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Why a Golf Ball Compresses Like Spring-Until It Lets



I watched this wonderful video about touching the golf balls until they failed. This is a team-up video on YouTubers Destin Sandlin (Smarter Everyday) and Mark Rober. In the video, Destin and Mark want how bad it is to hit the golf ball. No matter how hard you can reach, or even how hard the best golfer in the universe can hit it. They want to find the hit that is very difficult to destroy the ball. SPOILER ALERT-they destroyed the golf ball.

But here's the cool part. If you hit a ball like a normal person, the ball gets compressed in contact with the golf club. During this compression, the ball plays an important role as a spring. Yes, it gets compressed for a short time-but then it returns to its original position. This is called elastic compression. All springs in introductory physics are (perhaps) in this category of elastic compression (or expanding). In fact, this is about Hooke's Law. This is a model for force forced by a spring which states that spring strength is proportional to the amount that the spring is compressed or stretched. As an equation, it looks like:

Rhett Allain

In this statement F s is the spring leading force, s k is the spring constant-a measure of the stiffness of a spring. You often see a negative sign in this equation. Some people place it there to emphasize that the force is in the opposite direction of the stretch. But let me know to be clear. Everyone does not follow Hooke's Law-not really a law but more like a guideline (really a science model). There are several things and some situations where things are not not need to have a linear relationship between force and stretch.

But if you're tapping a golf ball too much, it does not return to the original state. Instead, it cuts so that it is deformed. It still has properties like spring, but it is not the same as before. This is different. This is called plastic deformation. As an example, imagine you have some clay. If you prevent it too hard, it will appear and even in a new shape. It will not do the same as before you touched it.

Of course, something can be both resilient and plastics; The classic example is the common paperclip.

Rhett Allain

In the video, Destin explained the elasticity compared to the plastic properties of a paperclip with a graph that looks like this.

Rhett Allain

It's a beautiful visual showing the main point-that if you push the paperclip too far, it's going to move to the elastic region. This means that it will not return to the same position when you remove the force, it will be different. It's quite a bit that every material is moving it to the plastic region at some point. But how do we make a graph like this in real life? Yes. That's what I do. I use a paperclip.

Rhett Allain

It looks basic, but it should do the trick. I have a paperclip with one end held stationary with some vice pliers. The other end of the paperclip is attached to a force probe and a rotary motion sensor. The force probe clearly measures the force-the rotary motion sensor actually measures the displacement. By knowing the radius of a wheel, I can convert the angular position to the linear position. The combination of two sensors will give me a force compared to the position graph. Here's what it looks like.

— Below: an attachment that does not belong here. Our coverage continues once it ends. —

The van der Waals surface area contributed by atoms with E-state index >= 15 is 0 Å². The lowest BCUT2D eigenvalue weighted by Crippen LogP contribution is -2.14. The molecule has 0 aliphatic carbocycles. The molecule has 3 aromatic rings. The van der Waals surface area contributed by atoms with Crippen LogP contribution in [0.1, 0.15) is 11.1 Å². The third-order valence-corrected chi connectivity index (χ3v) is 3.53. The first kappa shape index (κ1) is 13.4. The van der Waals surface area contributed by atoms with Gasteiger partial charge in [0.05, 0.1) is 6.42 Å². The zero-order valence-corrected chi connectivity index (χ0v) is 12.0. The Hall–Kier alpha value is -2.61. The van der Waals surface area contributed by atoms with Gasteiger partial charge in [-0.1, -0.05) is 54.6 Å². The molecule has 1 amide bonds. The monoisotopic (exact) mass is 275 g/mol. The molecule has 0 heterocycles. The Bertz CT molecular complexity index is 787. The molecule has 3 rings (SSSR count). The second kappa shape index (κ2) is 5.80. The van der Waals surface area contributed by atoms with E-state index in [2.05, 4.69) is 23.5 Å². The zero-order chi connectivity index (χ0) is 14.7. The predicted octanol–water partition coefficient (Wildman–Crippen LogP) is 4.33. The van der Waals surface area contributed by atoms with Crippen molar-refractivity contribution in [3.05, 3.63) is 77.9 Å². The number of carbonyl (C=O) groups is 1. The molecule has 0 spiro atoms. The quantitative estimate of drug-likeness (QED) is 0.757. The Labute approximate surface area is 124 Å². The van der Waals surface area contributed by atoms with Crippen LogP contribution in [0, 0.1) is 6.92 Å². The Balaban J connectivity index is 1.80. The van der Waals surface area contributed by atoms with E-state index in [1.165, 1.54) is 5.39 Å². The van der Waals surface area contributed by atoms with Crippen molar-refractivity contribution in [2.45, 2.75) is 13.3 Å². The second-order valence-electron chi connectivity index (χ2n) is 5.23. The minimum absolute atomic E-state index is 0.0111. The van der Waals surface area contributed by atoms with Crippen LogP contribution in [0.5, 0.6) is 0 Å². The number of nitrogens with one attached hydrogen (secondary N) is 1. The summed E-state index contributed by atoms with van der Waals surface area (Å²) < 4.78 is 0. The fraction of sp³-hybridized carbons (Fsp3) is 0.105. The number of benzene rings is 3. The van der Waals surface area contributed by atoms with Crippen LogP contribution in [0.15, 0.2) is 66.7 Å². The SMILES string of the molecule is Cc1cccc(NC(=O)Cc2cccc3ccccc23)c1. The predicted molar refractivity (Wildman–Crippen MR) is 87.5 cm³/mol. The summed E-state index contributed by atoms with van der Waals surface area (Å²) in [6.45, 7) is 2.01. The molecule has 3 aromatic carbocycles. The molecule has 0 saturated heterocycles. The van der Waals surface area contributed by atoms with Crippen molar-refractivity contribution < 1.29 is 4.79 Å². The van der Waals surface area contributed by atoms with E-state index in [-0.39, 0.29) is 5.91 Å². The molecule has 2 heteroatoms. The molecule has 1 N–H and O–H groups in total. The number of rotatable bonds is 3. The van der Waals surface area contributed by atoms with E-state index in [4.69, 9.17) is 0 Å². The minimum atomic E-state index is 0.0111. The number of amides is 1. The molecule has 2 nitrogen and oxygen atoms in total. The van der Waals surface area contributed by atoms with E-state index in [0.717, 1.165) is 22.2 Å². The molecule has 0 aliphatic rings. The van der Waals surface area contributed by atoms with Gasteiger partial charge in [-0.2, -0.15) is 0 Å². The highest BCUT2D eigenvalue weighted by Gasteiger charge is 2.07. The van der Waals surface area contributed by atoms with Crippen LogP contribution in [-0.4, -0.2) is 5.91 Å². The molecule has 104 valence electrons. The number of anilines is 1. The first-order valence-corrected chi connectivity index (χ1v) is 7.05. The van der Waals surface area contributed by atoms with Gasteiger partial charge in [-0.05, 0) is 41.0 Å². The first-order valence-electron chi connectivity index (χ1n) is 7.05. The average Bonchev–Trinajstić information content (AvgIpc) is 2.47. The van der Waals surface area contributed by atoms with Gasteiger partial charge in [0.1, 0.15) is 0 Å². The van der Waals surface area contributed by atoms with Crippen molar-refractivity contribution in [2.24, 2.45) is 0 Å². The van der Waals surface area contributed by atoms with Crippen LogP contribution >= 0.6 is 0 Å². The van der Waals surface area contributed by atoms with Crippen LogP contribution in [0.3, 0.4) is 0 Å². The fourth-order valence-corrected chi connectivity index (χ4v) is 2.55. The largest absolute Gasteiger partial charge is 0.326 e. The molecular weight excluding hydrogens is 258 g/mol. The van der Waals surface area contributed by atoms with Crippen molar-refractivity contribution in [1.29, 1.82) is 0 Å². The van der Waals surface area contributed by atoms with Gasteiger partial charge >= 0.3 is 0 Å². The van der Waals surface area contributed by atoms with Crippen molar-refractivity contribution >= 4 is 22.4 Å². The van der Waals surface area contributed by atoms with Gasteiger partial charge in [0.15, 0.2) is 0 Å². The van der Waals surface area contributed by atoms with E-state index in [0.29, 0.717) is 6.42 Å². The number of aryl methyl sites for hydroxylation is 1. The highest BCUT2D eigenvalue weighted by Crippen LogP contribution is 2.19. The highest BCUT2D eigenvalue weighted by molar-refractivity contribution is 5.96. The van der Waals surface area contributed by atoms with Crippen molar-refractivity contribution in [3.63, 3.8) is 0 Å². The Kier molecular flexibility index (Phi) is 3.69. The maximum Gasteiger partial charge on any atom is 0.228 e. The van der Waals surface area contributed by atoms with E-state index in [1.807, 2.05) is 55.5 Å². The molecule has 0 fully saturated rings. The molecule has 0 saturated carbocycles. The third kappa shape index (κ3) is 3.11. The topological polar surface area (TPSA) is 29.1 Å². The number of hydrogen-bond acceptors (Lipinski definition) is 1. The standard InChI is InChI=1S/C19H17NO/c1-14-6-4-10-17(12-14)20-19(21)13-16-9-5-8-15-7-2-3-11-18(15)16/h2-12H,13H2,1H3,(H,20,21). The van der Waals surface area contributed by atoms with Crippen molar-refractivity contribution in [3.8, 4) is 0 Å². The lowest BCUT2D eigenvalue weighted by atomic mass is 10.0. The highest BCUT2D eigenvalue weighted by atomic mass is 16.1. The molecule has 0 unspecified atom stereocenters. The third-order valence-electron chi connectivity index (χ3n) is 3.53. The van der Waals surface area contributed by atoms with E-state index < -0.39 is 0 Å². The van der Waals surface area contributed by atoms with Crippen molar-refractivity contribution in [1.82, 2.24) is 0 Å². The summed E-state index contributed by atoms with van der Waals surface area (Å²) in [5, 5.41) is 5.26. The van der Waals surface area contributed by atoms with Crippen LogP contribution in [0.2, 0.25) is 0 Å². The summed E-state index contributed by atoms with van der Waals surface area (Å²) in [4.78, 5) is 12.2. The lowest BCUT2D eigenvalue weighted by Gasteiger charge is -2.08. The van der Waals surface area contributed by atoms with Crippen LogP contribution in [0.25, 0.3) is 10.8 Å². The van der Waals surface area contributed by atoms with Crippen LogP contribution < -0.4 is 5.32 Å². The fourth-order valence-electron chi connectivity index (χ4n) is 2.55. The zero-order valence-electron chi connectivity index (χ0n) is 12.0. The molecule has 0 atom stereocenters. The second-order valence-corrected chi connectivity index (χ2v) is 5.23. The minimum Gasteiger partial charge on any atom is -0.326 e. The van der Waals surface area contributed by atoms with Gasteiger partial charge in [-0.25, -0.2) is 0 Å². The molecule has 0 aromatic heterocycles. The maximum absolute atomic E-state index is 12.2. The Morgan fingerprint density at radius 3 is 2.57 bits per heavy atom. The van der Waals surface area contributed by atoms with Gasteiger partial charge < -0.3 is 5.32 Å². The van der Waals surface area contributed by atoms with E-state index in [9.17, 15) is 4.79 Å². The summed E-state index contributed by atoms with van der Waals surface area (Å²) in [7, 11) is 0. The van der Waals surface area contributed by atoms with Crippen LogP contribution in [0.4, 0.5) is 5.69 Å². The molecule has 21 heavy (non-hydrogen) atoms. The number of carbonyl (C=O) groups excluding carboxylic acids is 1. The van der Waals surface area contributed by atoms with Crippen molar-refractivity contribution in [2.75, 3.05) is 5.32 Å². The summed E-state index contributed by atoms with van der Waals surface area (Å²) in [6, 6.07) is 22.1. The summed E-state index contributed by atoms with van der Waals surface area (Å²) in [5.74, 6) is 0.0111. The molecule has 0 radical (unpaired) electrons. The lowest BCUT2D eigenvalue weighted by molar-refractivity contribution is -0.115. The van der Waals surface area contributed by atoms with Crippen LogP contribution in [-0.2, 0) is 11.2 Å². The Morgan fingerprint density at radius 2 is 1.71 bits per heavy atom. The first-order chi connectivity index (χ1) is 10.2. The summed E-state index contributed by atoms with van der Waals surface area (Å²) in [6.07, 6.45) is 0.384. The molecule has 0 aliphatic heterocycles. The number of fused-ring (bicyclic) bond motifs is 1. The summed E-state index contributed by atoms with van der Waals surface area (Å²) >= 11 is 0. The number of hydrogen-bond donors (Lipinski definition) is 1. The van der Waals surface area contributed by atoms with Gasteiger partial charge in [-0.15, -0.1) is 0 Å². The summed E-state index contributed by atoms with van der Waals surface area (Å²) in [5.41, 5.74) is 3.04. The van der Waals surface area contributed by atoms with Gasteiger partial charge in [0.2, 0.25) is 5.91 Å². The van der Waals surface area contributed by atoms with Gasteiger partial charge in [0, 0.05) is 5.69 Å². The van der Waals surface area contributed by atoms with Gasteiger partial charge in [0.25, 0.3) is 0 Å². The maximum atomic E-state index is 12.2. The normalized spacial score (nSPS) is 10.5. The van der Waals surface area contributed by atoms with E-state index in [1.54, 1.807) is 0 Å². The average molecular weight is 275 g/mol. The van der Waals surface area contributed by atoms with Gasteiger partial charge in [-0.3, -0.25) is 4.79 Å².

This is kind of confusing look at this data. Remember, this is force vs. position-it does not show time. If you use your imagination, however, you can illustrate what will happen. When slipping a little, the role paper moves to that part of an outline that I have enclosed as "elastic." Just go it over and over to this same line followed by the data. That's a normal spring. But when you're pushing it very hard, it drops into another region with a different position. Yes, it is deformed.

But the most important thing about this framework-the elastic region is not the area under the curve (the blue object in Destin's example). No The elastic part is only one line.

If you find the slope of any part of this data, which will give you an effective spring constant (k) for the paperclip. Notice that the slope during the plastics era is somewhat similar to the region's flexible slope. In fact, this paperclip will still have good leverage (elastic) but with different lengths.

Oh, what about a traditional spring of physics? Like the kind you use in physics lab. What happens when one of them reaches too far? Here is a similar plot of force compared to the position for a spring.

Notice that in this case, the spring has increased more more than that paperclip. In fact, it goes from about 10 centimeters long to nearly one meter. Even though it is not just about to enter the plastic region. Also, since spring "behaved" it is a little easier to find the spring constant. From the slope of the linear fit, this spring has a constant of around 8.6 Newtons per meter-even after getting slightly destroyed. Of course, this is great. You know students physics lab abuse of these springs (not necessarily the goal). But even after over-stretched, it can still be modeled on Hooke's Law.

What about that golf ball in the video from Destin and Mark? Nope. That thing is gone. Even the ball that remains intact does not actually act like this ball before the hit.


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